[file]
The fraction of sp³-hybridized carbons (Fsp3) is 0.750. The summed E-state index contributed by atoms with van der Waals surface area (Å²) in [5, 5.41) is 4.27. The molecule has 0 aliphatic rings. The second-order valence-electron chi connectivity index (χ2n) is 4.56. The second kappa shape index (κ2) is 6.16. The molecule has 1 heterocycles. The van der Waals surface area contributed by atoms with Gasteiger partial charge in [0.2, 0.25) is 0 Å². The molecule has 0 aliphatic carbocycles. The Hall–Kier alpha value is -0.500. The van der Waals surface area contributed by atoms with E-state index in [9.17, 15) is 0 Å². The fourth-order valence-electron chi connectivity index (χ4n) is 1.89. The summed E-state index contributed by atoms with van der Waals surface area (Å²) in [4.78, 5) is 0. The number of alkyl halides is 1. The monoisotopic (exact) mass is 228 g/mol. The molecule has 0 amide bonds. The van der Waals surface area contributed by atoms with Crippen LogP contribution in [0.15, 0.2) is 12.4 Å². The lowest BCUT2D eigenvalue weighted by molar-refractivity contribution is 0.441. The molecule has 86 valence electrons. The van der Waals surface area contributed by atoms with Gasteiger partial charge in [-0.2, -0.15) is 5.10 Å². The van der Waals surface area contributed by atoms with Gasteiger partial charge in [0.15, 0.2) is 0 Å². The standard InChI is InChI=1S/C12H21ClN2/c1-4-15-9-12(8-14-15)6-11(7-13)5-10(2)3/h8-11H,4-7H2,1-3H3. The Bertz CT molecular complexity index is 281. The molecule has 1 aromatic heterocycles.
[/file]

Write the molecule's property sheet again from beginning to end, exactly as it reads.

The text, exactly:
The fraction of sp³-hybridized carbons (Fsp3) is 0.750. The summed E-state index contributed by atoms with van der Waals surface area (Å²) in [5, 5.41) is 4.27. The molecule has 0 aliphatic rings. The second-order valence-electron chi connectivity index (χ2n) is 4.56. The second kappa shape index (κ2) is 6.16. The molecule has 1 heterocycles. The van der Waals surface area contributed by atoms with Gasteiger partial charge in [0.2, 0.25) is 0 Å². The molecule has 0 aliphatic carbocycles. The Hall–Kier alpha value is -0.500. The van der Waals surface area contributed by atoms with E-state index in [9.17, 15) is 0 Å². The fourth-order valence-electron chi connectivity index (χ4n) is 1.89. The summed E-state index contributed by atoms with van der Waals surface area (Å²) in [4.78, 5) is 0. The number of alkyl halides is 1. The monoisotopic (exact) mass is 228 g/mol. The molecule has 0 amide bonds. The van der Waals surface area contributed by atoms with Crippen LogP contribution in [0.15, 0.2) is 12.4 Å². The lowest BCUT2D eigenvalue weighted by molar-refractivity contribution is 0.441. The molecule has 86 valence electrons. The van der Waals surface area contributed by atoms with Gasteiger partial charge in [-0.2, -0.15) is 5.10 Å². The van der Waals surface area contributed by atoms with Gasteiger partial charge in [0.15, 0.2) is 0 Å². The standard InChI is InChI=1S/C12H21ClN2/c1-4-15-9-12(8-14-15)6-11(7-13)5-10(2)3/h8-11H,4-7H2,1-3H3. The Bertz CT molecular complexity index is 281. The molecule has 1 aromatic heterocycles.